Free-Market Advocate Takes Revenge on Orwell

2:08 PM

A democratic society requires mature, public conversation about issues of importance. Facebook CEO Mark Zuckerberg has convoked "A Year of Books" to offer such an opportunity. This commentary is part of a series of commentaries on each of the readings proposed by Zuckerberg.

As an 8th grade student, back in 1983, in the run up to the year of the book's title, I read for the first time George Orwell's 1984. That reading began a series of readings in dystopian and utopian visions, including Aldous Huxley's Brave New World as well as a then unsuccessful foray into Thomas More's Utopia. Those darker visions, especially Orwell's, were vivid and haunting. Later, as a freshman in college, I believe, I read Orwell's "Politics and the English Language," and I found a new mission in attempting to be a clear writer and thinker.

Over time, my political vision has been driven more by hopeful visions of what we may become than by Orwell's haunted vision of governance at its worst. When Mark Zuckerberg selected Orwell's Revenge: The 1984 Palimpsest by Peter Huber, I learned that I would revisit Orwell. This out of print book, published in 1994, is not easily obtained. Fortunately, on Zuckerberg's Facebook page I found a link to a .pdf version to read.

Peter Huber (courtesy of Manhattan Institute)
The author, Peter Huber, a senior fellow at the Manhattan Institute, has a jaw-dropping academic and professional pedigree. He has a law degree from Harvard and a Ph.D. in mechanical engineering from MIT. He clerked for Ruth Bader Ginsburg, then on the U.S. Circuit Court of Appeals, and on the U.S. Supreme Court for Sandra Day O'Connor. The Manhattan Institute, a prominent conservative think-tank, promotes "developing ideas that foster economic choice and individual responsibility" (from the front page of their website).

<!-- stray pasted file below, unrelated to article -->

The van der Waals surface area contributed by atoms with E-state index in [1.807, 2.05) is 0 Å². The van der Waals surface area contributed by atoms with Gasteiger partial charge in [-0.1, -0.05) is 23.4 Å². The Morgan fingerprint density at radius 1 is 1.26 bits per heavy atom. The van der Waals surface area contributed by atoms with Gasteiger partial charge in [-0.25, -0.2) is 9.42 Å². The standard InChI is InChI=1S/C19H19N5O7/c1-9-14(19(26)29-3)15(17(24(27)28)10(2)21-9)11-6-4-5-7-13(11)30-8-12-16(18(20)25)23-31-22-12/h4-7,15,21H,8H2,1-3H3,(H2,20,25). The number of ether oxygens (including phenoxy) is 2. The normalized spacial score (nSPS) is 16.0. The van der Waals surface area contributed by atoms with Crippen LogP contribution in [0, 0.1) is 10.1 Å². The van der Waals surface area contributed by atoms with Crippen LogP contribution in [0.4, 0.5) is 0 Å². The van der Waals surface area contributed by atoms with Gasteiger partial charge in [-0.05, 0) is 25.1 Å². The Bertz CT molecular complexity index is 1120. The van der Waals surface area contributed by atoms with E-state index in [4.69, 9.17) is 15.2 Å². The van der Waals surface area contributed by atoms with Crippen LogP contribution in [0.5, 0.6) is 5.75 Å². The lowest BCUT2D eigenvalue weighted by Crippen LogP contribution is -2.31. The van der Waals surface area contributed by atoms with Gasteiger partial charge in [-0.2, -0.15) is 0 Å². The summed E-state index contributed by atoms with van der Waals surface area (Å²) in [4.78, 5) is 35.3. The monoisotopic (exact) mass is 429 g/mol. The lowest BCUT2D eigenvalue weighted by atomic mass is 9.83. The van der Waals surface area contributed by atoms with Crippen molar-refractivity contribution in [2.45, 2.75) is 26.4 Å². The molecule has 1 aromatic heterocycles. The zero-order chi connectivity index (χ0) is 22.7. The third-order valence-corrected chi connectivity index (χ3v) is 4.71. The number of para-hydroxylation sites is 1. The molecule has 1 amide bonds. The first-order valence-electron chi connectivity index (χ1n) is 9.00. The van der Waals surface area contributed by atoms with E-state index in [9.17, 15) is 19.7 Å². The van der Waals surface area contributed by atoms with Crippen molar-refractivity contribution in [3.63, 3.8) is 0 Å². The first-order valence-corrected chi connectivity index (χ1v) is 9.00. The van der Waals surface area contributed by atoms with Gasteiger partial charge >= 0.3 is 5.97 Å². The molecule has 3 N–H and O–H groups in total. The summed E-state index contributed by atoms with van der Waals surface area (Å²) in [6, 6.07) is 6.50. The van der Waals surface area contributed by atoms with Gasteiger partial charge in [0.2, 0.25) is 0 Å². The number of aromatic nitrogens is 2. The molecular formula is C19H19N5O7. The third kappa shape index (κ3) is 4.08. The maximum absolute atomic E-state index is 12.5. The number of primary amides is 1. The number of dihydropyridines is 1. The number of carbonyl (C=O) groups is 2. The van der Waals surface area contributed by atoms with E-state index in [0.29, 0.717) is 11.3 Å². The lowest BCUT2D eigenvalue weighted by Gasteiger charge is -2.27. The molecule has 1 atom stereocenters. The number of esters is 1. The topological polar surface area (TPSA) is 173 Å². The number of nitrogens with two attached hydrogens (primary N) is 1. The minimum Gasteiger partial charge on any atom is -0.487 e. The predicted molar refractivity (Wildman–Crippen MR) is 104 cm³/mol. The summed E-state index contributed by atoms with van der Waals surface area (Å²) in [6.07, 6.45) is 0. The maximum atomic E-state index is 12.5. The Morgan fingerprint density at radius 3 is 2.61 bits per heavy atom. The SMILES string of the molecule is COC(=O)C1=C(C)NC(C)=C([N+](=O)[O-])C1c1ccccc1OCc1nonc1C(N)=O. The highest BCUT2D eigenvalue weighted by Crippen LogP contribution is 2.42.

A palimpsest, as Merriam-Webster tells us, is "writing material (as a parchment or tablet) used one or more times after earlier writing has been erased," from the Greek palimpsēstos meaning "scraped again." Using a then modern 486 computer, Huber digitized the text of 1984 and other writings by and about Orwell:
My crime began with the physical destruction of a book—1984 itself. I tore off the cover and cut the 314 pages from the spine. I then fed them into my optical scanner, 30 or so at a time, and transferred them by wire into my computer. 1984 lives there to this day, 590,463 bytes of ASCII text. For good measure, I scanned in the rest of Orwell's books, essays, letters, and BBC broadcasts too. To locate biographical details of Orwell's life, I scanned in Michael Shelden's excellent Orwell: The Authorized Biography. Altogether, these writings now reside in 9,546,486 bytes, which is to say a hundred million slivers of magnetized ferric dust glued to the surface of a spinning platter called a hard drive. (p. 9)
George Orwell
Huber then, cutting and pasting, creates a work within in a work, not unlike Orwell's original 1984. Huber creates a new novel that picks up where 1984 concludes and adds a dialog and reflection on Orwell's thought as illustrated in 1984 and his other writings. Huber heaps abundant praise on Orwell:
No one who has actually read Orwell can go a week without remembering him in one context or another. At any moment, some scene or neologism, which comes from this one short book, is liable to drop into your mind. Big Brother. The Thought Police. Newspeak. Doublethink. Reality Control. These were all created by Orwell in 1984. 1984 is not so much a book, it is a world. Even people who affect to disagree with Orwell quote him unconsciously. Through 1984, Orwell did what very few other writers ever have done: he added not only phrases but his own name to the English language. There are books that one reads over and over again, books that become part of the furniture of one's mind and alter one's whole attitude to life. 1984 is one of them. Whether you approve of him or not, Orwell is there, like the Washington Monument. (p. 4)